Bruce Hansen’s ‘All of You Are One’: The Social Vision of Galatians 3.28, 1 Corinthians 12.13 and Colossians 3.11, Library of New Testament Studies 409, London/New York: T&T Clark, 2010.
Hansen studies the Pauline baptismal unity formula in which Paul tells his audience there is no Jew or Greek, free or slave—rather, all are one in Christ. He examines the ways Paul uses this formula, and asks what kind of unity Paul envisions. In terms of methodology, Hansen employs ethnic theory because it deals with both ethics and theology, and because he believes that Paul’s vision of unity is characterized as ethnic solidarity. Also, ethnic theory studies social identity of a community, rather than the individual alone.
Contra Daniel Boyarin and others, Hansen argues that Paul is not trying to erase all particularity among believers; Paul has not imbibed Hellenistic or Gnostic values here. Nor is Paul saying that all believers are ‘the same’ in Christ. Paul’s goal is social unity, and Hansen notes the various ways in which Paul draws upon ethnic ideas to create this sense of unity: referring to common (spiritual) ancestors, uses familial language, and lays out an ethos those in the group should display, as well as speaking of a common homeland. Hansen draws upon David Horrell for support frequently, indicating these ideas and linkages are not unheard of.
As usual in this series, the scholarship is excellent. One particular strength of this book is Hansen’s precision in tying each iteration of the unity formula with the rest of the book that contains it, taking care not to isolate the verses from their literary context or from Paul’s broader vision. A second strength is Hansen’s linking Paul’s vision to the story of Israel. I would have liked to see more on this point, but I am nevertheless thankful that he does not confine his work to the New Testament alone. Using ethnic theory provides a more holistic approach to Paul’s work, and also allows those from outside the biblical studies field—in other words, theologians like myself—to enter in more easily.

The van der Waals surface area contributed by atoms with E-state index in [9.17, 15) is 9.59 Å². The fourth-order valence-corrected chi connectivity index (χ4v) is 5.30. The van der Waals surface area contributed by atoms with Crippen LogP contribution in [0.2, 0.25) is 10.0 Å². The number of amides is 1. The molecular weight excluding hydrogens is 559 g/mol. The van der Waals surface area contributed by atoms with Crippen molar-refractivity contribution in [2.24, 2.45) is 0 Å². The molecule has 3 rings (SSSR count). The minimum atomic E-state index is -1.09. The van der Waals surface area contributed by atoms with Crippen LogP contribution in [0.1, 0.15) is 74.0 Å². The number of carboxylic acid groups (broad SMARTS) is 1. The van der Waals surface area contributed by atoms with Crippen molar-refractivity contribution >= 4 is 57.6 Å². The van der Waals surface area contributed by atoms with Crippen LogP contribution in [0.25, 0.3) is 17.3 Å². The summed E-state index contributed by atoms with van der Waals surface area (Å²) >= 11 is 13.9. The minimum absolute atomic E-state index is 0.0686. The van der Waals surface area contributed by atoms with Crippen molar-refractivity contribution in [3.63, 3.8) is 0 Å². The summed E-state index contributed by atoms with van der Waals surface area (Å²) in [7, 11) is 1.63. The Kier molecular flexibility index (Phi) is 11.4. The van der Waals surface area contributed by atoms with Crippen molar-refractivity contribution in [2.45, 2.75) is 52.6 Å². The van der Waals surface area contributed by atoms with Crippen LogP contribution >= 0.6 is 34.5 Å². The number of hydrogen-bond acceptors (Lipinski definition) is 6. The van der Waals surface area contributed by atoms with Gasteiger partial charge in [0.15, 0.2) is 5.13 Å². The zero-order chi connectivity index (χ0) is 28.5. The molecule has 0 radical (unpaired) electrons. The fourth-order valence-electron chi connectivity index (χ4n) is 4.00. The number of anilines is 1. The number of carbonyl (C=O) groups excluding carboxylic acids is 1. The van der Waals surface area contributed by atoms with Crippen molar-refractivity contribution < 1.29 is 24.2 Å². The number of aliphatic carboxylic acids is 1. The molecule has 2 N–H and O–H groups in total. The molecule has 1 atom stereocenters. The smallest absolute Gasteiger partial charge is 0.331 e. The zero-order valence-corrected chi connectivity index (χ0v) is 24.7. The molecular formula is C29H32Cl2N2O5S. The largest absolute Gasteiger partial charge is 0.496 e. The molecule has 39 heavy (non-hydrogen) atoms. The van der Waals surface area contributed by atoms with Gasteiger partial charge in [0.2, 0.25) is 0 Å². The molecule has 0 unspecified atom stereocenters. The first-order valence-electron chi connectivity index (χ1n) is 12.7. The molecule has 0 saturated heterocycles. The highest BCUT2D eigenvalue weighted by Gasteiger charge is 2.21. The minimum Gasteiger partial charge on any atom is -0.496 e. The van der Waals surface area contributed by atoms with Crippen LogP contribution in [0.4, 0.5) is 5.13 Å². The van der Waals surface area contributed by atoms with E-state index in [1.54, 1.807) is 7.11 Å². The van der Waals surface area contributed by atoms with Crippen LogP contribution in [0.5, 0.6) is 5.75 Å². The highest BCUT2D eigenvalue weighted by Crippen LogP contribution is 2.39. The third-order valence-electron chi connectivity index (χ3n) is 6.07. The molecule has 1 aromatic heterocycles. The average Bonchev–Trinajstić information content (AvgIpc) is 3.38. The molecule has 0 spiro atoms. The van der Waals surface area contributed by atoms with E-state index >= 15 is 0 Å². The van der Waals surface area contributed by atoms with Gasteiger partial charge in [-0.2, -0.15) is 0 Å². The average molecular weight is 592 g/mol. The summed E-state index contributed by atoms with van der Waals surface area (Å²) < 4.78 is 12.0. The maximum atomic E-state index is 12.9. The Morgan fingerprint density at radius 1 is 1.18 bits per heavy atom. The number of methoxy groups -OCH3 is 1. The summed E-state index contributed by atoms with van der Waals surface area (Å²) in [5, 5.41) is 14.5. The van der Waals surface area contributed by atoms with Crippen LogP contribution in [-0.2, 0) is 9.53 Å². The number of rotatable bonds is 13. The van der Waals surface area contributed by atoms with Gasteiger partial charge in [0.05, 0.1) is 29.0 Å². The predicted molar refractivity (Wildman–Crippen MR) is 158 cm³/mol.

There are a few minor flaws. For one, Hansen barely even references any non-Pauline NT authors; surely a few sentences or a footnote could be added to note how this reading of Paul coheres—or fail to cohere—with the theology of other NT authors. Second, for a study employing ethnic theory, it is odd to find that Hansen does not make use of more non-Western authors, who regularly interact with the topic of ethnicity and cultural “imperialism.” For example, J. Ayodeji Adewuya’s Holiness and Community in 2 Cor 6:14–7:1 also discusses Paul’s thought world, his handling of the OT, and Israel’s self-understanding as a community called to live for God. But perhaps these aspects are missing simply for pragmatic reasons, such as book length. The final verdict: 4 stars out of 5. Thank you to T&T Clark for providing the review copy!